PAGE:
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Let $\ell^\infty$ denote the set of all bounded sequences $x \colon = (\xi_j)_{j=1}^\infty$, $y \colon= (\eta_j)_{j=1}^\infty$ of complex numbers with the metric $d$ defined as follows: $$ d(x,y) \colon= \sup_{j\in\mathbb{N}} |\xi_j - \eta_j|. $$

Then how to determine if $\ell^\infty$ is complete?

My work:

Let $(x_n)$, where $x_n \colon= (\xi_j^{(n)})$, be a Cauchy sequence in $\ell^\infty$. Then, given $\epsilon > 0$, there exists an integer $N$ such that $m$, $n > N$ implies that $$d(x_m, x_n) = \sup_{j\in\mathbb{N}} |\xi_j^{(m)} - \xi_j^{(n)}| < \epsilon.$$ So, for each $j \in \mathbb{N}$, we have $$ |\xi_j^{(m)} - \xi_j^{(n)}| < \epsilon,$$ from which it follows that, for each $j\in \mathbb{N}$, the sequence $(\xi_j^{(n)})_{n=1}^\infty$ is a Cauchy sequence in the complete mertic space $\mathbb{C}$, the set of complex numbers under the usual metric, and hence this sequence is convergent; let $$\xi_j \colon= \lim_{n\to\infty} \xi_{j}^{(n)} $$ for each $j \in \mathbb{N}$.

Let $x \colon= (\xi_j)_{j=1}^\infty$. We now need to show that $x\in \ell^\infty$ and that $x_n \to x$ as $n \to \infty$. In order to show that $x \in \ell^\infty$, we show that $x$ is a bounded sequence.

Since $\xi_j^{(n)} \to \xi_j$ as $n \to \infty$, there exists $N_j$ such that $n > N_j$ implies that $$|\xi_j^{(n)} - \xi_j| < \epsilon.$$ And since, for example, $x_{N+1} = (\xi_j^{(N+1)} )_{j=1}^\infty$ is a sequence in $\ell^\infty$, it is a bounded sequence of complex numbers; so there is a non-negative real number $k_{N+1}$ such that $$ |\xi_j^{(N+1)} | \leq k_{N+1}$$ for each $j \in \mathbb{N}$.

Hence, for each $j \in \mathbb{N}$, we have $$|\xi_j| = | \xi_j - \xi_j^{(N+1)} + \xi_j^{(N+1)} | \leq | \xi_j - \xi_j^{(N+1)} | + |\xi_j^{(N+1)} | < \epsilon + k_{N+1},$$ which shows that $x \in \ell^\infty$.

Am I right so far?

Now how to rigorously prove that $(x_n)$ converges to $x$?

My effort:

Fix $m \in \mathbb{N}$.

Then as, for each $j = 1, \ldots, m$, we have $$ \lim_{n\to\infty} \xi_{j}^{(n)} = \xi_j,$$ so, given $\epsilon > 0$, we can find an integer $M_j$ such that $n > M_j$ implies that $$|\xi_j^{(n)} - \xi_j| < \frac{\epsilon}{2}. $$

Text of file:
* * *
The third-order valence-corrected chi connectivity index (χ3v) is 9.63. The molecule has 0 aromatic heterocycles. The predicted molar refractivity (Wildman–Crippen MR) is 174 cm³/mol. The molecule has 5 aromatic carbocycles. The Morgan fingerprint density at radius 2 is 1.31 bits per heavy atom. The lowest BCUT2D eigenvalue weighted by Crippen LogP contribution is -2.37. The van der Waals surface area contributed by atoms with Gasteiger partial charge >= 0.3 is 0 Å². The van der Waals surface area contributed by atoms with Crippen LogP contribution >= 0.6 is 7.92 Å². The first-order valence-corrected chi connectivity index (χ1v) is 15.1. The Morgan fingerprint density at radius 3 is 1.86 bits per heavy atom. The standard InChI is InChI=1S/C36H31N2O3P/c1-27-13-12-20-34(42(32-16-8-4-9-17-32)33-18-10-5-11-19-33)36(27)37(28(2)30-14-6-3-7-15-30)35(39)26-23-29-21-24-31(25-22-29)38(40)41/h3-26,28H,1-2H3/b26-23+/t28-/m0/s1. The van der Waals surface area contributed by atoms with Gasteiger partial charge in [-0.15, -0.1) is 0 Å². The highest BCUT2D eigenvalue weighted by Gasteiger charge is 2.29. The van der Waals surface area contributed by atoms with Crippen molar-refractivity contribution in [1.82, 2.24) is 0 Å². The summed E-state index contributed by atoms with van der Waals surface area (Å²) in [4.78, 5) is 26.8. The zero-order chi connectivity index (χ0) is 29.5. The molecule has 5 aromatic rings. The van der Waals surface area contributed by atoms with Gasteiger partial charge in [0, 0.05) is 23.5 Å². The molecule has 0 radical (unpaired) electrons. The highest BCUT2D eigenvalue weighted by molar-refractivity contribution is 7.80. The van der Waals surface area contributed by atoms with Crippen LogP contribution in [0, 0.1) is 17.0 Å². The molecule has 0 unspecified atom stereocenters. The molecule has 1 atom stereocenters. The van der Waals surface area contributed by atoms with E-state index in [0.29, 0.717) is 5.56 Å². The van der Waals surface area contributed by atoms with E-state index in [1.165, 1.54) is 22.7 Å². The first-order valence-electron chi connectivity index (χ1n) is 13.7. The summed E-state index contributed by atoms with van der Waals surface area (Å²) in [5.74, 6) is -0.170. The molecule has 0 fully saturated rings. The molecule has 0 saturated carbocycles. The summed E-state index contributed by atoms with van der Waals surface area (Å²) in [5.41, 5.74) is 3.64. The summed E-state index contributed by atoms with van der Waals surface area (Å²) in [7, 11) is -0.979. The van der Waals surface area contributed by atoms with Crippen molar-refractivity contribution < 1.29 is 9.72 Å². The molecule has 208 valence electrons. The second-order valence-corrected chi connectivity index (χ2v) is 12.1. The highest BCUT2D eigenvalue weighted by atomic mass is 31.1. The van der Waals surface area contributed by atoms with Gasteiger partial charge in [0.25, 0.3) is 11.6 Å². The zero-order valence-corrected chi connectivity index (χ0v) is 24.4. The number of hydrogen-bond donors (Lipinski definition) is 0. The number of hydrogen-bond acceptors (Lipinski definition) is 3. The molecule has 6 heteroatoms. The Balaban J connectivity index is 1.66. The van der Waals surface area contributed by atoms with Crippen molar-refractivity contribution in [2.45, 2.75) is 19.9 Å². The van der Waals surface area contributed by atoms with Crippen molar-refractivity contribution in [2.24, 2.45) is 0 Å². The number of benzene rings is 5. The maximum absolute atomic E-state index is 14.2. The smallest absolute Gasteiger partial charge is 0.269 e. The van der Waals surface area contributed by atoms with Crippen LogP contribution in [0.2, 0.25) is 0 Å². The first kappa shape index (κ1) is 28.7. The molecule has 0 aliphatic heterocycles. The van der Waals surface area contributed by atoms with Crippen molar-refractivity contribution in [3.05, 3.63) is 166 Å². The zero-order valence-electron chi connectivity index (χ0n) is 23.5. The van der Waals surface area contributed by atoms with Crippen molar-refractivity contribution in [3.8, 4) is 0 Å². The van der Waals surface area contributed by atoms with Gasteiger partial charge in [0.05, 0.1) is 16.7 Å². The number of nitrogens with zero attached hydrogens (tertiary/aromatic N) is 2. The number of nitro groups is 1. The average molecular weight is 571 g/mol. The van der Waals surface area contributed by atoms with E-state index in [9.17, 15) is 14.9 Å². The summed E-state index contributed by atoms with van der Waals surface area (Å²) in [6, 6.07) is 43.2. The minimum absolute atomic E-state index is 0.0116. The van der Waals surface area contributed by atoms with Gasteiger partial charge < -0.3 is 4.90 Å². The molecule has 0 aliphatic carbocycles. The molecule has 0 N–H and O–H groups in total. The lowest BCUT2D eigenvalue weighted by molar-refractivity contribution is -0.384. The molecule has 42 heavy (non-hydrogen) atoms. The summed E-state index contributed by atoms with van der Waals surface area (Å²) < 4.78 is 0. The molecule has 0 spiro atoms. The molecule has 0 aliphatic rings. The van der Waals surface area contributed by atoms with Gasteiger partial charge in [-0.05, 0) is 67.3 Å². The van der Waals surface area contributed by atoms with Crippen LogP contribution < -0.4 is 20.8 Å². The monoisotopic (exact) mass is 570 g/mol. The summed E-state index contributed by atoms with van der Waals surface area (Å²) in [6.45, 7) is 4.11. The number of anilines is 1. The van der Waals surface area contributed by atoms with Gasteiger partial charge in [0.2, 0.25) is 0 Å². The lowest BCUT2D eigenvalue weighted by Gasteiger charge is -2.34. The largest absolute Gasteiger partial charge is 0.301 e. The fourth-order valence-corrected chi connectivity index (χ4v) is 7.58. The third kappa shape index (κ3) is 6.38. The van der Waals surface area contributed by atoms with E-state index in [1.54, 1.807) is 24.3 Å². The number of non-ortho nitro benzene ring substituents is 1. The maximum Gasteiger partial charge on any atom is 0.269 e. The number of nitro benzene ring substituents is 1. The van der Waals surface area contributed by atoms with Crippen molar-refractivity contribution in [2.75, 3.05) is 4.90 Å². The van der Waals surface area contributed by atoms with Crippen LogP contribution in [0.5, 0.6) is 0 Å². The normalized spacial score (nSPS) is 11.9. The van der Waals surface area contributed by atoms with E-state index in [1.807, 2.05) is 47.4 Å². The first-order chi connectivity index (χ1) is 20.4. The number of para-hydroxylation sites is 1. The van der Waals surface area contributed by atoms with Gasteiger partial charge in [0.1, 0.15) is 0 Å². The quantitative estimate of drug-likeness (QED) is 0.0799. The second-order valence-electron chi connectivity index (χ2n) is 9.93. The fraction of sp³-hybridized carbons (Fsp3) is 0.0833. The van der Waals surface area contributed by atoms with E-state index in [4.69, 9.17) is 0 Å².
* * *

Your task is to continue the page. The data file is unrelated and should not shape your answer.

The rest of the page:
Now let's take $M \colon= \max(M_1, \ldots, M_m)$.

Then $n > M$ implies $$ |\xi_j^{(n)} - \xi_j| < \frac{\epsilon}{2} $$ for each $j= 1, \ldots, m$.

That is, $n > M$ implies that $$ \sup \{|\xi_j^{(n)} - \xi_j| \colon j = 1, \ldots, m \} \leq \frac{\epsilon}{2}.$$

What next?

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  • $\begingroup$ Well isn't your conclusion what you want to show? I only skimmed through your work, but it looks ok. Maybe I will read it in detail tomorrow. $\endgroup$ – IAmNoOne Oct 30 '14 at 7:22
  • $\begingroup$ Please do. In the last inequality, I would like to have the supremum over all $j \in \mathbb{N}$. $\endgroup$ – Saaqib Mahmood Oct 30 '14 at 7:42
  • $\begingroup$ I believe there is a tiny flaw in the part where you try to prove that $x \in \ell^\infty$ as $N_j$ depends on $j$ and so you do not get a uniform bound for the $|\xi_j|$. I think you will have to use that you have a Cauchy-sequence to get a uniform bound. The same applies for the part where you want to show convergence. $\endgroup$ – Matthias Klupsch Oct 30 '14 at 8:05
  • $\begingroup$ Matthias Klupsch, you see the $N$ doesn't depend on the $j$; the $N$ comes from the fact that $(x_n)$ is a Cauchy sequence. So I think we do have a uniform bound. $\endgroup$ – Saaqib Mahmood Oct 31 '14 at 4:09
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For boundedness, I suggest you set $\epsilon=1$, that is $|\xi_j| < 1 + k_{N+1}$ for some $k_{N+1}\in \mathbb{R}$,so that you get a fixed upper bound for $|\xi_j|$.

For convergence,

Since $(x_n)$, where $x_n \colon= (\xi_j^{(n)})$ is a Cauchy sequence in $\ell^\infty$. Then, given $\epsilon > 0$, there exists an integer $N$ such that $\forall m,n > N$ implies that $$d(x_m, x_n) = \sup_{j\in\mathbb{N}} |\xi_j^{(m)} - \xi_j^{(n)}| < \frac{\epsilon}{2}.$$ So, for each $j \in \mathbb{N}$, we have $$ |\xi_j^{(m)} - \xi_j^{(n)}| < \frac{\epsilon}{2},$$

Since $\xi_j^{(m)} \to \xi_j$ as $m \to \infty$, let $m \to \infty$, we have $\forall n > N$ implies that $$|\xi_j^{(n)} - \xi_j| \leq \frac{\epsilon}{2}\quad \forall j.$$ That is $$d(x_n, x) = \sup_{j\in\mathbb{N}} |\xi_j^{(n)} - \xi_j| \leq \frac{\epsilon}{2}<\epsilon$$.

Hence $x_n\to x$.

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